You will design the search using simple HTML, which includes placeholders for the different inputs.



III. Display the search results

The same “custom search View” will also display the search results. You can display results any way you like. Some sites display search results as a simple text table. Others prefer grids. Some sites display results on Google Maps.

Views plugin lets you display WordPress content any way you choose, using simple HTML and CSS.

Custom search for houses, according to fields and taxonomy
Custom search for houses, according to fields and taxonomy

Learn how to build your own custom searches with Toolset

No matter if you bought Toolset or not, you can learn how to build custom searches. Visit our custom-search training, where you will see step-by-step instructions. For practice, you can use our training system, where you will register a free training site and follow the tutorial from inside the WordPress admin.

In about 15 minutes, you should have your first custom search running.

If you decide that you like it, you’re very welcome to buy Toolset. An account for Toolset costs $149 and allows you to build unlimited sites for yourself and for your clients. You get free updates for one year and unlimited support.

Custom-search training Buy Toolset – $149

Got questions, ideas or suggestions? Leave your comments and we’ll get back to you.


Comments 14 Responses

  1. I forgot to mention. There’s a little gem in one of the screenshots on this page. I’m wondering who’s going to be the first one to point it out 🙂

      • That’s the one! I only noticed it after I went over the screenshots the second time and I thought it would be nice to just keep that in and not replace with a “clean” screenshot.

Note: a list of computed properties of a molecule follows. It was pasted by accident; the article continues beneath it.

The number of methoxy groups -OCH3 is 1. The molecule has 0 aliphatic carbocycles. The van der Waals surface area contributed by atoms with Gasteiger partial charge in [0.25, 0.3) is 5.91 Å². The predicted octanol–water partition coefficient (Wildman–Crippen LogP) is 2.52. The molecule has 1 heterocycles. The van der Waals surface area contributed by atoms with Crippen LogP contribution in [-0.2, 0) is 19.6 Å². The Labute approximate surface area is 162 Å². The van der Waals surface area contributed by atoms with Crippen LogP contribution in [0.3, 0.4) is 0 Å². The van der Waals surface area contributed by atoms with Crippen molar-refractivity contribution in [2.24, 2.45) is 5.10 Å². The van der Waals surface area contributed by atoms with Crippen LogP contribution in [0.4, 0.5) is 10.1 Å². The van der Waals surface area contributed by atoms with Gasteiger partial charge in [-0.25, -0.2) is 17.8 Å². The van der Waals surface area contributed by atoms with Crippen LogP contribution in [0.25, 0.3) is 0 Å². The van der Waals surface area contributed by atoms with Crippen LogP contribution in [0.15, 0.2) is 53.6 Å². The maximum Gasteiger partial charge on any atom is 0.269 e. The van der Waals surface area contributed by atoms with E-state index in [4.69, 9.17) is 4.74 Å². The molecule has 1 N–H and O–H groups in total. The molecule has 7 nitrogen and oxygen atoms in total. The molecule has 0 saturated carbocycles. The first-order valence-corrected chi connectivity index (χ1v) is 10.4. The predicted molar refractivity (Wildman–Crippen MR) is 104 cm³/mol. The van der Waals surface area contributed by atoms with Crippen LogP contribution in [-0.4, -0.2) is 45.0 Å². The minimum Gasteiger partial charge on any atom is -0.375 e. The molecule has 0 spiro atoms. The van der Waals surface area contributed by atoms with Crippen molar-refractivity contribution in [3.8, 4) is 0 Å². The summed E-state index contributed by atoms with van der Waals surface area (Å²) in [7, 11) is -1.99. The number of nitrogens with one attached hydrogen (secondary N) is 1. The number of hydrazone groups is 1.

• More or less. We’ve been tied up with development for Toolset plugins and also wanted to push the Beaver Builder integration (which is in testing right now). Most of Toolset team will be in WordCamp Europe (and we’d love to meet you if you’re there). When we’re back the following week, we’ll start moving some Views searches to WordPress Archives.

      Does this help?

  2. I would love to see some articles about structuring custom post types and parametric searches for better speed. In the end I have been able to create a very complex site with near third normal form relations but it is a real tax on the server. I am seeing upwards of 12 second responses.

    Features of toolset are great but an article on best practices would go a long way.

    • We are in the process now of redesigning the post-relationship code in Toolset. This will introduce new functionality and better performance for existing functionality.

      If your searches include ‘parent’ fields, it can benefit you.

      Would you be interested in sharing a dev version of your site with Toolset developers? We will see where a lot of processing goes on and what to improve.

      • Awesome. The site is live and for a client but I will look into cloning it. Thanks.

        I’d also like recommendations on using custom post types with WooCommerce. In the article, you recommend them for product categories but most of us use Woo for the shopping cart.

        In my case, I created a custom post type “Stories” with a child CPT of “Editions” to link to Woo’s “Products” (which are books). I further separated things by creating “Contributors” via “Credits”. You can imagine how much that schema taxes the server but it was the only way I could normalize the data.

        Now the client wants to start selling “Seminars”, so I will need to setup a CPT for that and a linking CPT like “Sessions”, too.

  3. Very helpful. Reading through your online support , it is evident your support is topnotch. Like the direction you are going with Beaver and the search enhancements

  4. A bit off topic, but since you mentioned geo filtering – what’s the best way to do geo-location filtering in Views where you would show content based on where they are located. What plugin (or code) would you recommend for getting the visitors location (without having to ask them for it).

    • In our system we’ve experimented with both IP-detection and browser language detection.

      Browser language detection is very accurate when you need to check the visitor’s preferred language. If you need to get the visitor’s location, you need to use IP detection. This is less reliable, because you need to use updated IP tables and any proxy throws it off. When we used IP detection, we found IP tables, imported into WordPress and used them.

      A quick Google search will show you a number of sites offering IP location tables. For example:

      Does this help?